KU’s head coach concluded the portion of his morning discussion regarding Williams and the running back’s punishment by saying, “I did not make this decision, but I stand by it and see it as a right one.”
Prior to Miles’ time on stage at the home of the Dallas Cowboys, Big 12 commissioner Bob Bowlsby also fielded a question about the Williams incident and KU’s punishment.
“First of all, I don't presume to know all the details about that,” Bowlsby replied, when asked what type of guidelines the conference has in place. “It's not a domestic violence policy. It's a serious misconduct policy, so it covers domestic violence but also a wide variety of other things. The Kansas process followed what our misconduct policy describes and that is that the decision is made outside of the athletics department and within university higher administration. That's the level at which that decision was made.”
Kansas football beat writer Benton Smith is joined by Lawrence Journal-World sports editor Matt Tait and reporter Shane Jackson to discuss an eventful summer for Les Miles' program. Topics include: Pooka Williams' reinstatement, position strengths and weaknesses, KU's June recruiting haul and much more.
According to Bowlsby, the Big 12’s misconduct policy “calls upon institutions to make sure that decisions on who plays and who evaluates those situations that they're made outside of the head coaching line, in the case of football it wouldn't be an assistant coach or the head coach.”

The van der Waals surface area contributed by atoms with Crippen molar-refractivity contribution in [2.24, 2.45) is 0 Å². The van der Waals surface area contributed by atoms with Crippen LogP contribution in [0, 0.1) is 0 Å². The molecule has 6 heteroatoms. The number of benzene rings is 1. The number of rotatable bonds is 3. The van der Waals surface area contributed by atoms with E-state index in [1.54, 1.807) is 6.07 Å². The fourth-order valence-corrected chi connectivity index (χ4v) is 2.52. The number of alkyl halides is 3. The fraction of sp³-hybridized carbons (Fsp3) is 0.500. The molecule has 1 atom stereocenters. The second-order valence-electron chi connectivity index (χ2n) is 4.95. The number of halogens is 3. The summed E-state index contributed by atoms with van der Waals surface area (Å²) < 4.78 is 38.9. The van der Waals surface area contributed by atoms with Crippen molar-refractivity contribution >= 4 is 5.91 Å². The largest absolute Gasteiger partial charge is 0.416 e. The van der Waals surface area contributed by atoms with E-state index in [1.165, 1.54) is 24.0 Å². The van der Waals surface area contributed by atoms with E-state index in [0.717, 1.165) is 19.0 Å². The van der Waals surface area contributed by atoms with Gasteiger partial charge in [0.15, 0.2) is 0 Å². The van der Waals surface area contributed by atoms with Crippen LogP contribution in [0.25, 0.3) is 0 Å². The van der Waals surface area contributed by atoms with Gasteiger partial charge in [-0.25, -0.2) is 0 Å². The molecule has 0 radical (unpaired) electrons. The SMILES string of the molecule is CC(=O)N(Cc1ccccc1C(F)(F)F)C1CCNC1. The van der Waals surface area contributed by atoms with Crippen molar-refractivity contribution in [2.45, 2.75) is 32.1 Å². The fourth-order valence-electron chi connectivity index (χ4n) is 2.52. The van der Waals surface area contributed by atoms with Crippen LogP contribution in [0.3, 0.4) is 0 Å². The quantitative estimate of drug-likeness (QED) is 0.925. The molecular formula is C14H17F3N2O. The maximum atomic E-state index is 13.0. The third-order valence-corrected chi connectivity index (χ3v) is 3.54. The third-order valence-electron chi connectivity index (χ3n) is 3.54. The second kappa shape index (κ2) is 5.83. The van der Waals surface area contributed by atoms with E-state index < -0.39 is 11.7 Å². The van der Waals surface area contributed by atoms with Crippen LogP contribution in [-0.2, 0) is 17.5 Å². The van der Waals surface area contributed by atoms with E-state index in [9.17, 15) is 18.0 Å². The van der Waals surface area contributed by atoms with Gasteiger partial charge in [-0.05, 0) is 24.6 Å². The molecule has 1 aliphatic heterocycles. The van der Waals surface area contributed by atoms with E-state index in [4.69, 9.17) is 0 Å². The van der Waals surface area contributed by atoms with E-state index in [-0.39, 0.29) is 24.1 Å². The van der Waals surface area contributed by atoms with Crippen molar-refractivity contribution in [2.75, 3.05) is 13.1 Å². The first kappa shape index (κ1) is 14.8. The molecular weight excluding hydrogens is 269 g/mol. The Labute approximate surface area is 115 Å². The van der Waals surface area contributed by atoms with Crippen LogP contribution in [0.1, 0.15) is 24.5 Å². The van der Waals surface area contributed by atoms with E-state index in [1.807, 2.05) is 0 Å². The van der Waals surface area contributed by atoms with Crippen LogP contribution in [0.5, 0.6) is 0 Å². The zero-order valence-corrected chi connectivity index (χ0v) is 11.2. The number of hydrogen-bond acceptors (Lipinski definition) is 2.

KU athletics spokesperson Jim Marchiony told the Journal-World that Athletic Director Jeff Long reviewed Williams’ situation with “senior KU leadership” and then made the decision on the one-game suspension.
Bowlsby said it is important decisions on such matters are not made solely by an athletics department.
“So institutions are left to do what they think is right, but it's going to be made at the highest levels within the university and we feel like if that's the standard, that universities can be counted upon to go through the right processes and come to the right conclusions,” Bowlsby said.
During an afternoon interview session with reporters, Miles faced further questions on Williams’ punishment. The coach called the one-game suspension a collective decision.
According to Miles, Williams has expressed regret in his actions during conversations with the head coach.
“There’s three women in my family, two daughters and a wife. And if you think when you come to me that you think you’re getting somebody who is sympathetic to your cause,” Miles said of dealing with a case of domestic battery, “you are not if you’ve mistreated women. So that’s been pretty comfortable for me and I think our kids and the general population understands that.”
Additionally, Miles said he thinks his role as KU’s head coach allows him to continually address domestic violence as a subject and educate his players. For example, Miles said he gives a big preseason talk each year.
“This year at Kansas will be the most receptive audience that you could possibly imagine,” Miles explained. “Because they saw how quickly things changed (for Williams). One day, happy go lucky, enjoying life, and the next day out of the circulation.”
Miles expects players will be willing to hear his message, and the coach said he plans to at some point have Williams address the team and explain what he could have done differently.